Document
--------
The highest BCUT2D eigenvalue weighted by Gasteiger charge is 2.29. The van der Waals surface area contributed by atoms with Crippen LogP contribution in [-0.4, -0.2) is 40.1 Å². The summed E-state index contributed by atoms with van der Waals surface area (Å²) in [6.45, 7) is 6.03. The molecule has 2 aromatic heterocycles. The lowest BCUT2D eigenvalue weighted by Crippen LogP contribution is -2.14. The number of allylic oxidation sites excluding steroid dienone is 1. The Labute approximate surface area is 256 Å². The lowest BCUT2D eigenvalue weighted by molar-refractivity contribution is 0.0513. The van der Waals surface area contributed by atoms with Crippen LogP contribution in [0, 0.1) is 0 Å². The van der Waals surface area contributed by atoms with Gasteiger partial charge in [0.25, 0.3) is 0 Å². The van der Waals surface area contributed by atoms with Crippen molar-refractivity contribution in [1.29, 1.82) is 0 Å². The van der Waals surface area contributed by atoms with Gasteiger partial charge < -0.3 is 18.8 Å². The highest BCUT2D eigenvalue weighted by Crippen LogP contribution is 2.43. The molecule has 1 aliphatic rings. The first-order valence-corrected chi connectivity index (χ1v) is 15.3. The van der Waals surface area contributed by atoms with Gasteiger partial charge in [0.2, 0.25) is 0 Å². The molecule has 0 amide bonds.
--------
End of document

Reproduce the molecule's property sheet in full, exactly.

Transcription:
The highest BCUT2D eigenvalue weighted by Gasteiger charge is 2.29. The van der Waals surface area contributed by atoms with Crippen LogP contribution in [-0.4, -0.2) is 40.1 Å². The summed E-state index contributed by atoms with van der Waals surface area (Å²) in [6.45, 7) is 6.03. The molecule has 2 aromatic heterocycles. The lowest BCUT2D eigenvalue weighted by Crippen LogP contribution is -2.14. The number of allylic oxidation sites excluding steroid dienone is 1. The Labute approximate surface area is 256 Å². The lowest BCUT2D eigenvalue weighted by molar-refractivity contribution is 0.0513. The van der Waals surface area contributed by atoms with Crippen LogP contribution in [0, 0.1) is 0 Å². The van der Waals surface area contributed by atoms with Gasteiger partial charge in [0.25, 0.3) is 0 Å². The van der Waals surface area contributed by atoms with Crippen molar-refractivity contribution in [1.29, 1.82) is 0 Å². The van der Waals surface area contributed by atoms with Gasteiger partial charge < -0.3 is 18.8 Å². The highest BCUT2D eigenvalue weighted by Crippen LogP contribution is 2.43. The molecule has 1 aliphatic rings. The first-order valence-corrected chi connectivity index (χ1v) is 15.3. The van der Waals surface area contributed by atoms with Gasteiger partial charge in [0.2, 0.25) is 0 Å². The molecule has 0 amide bonds.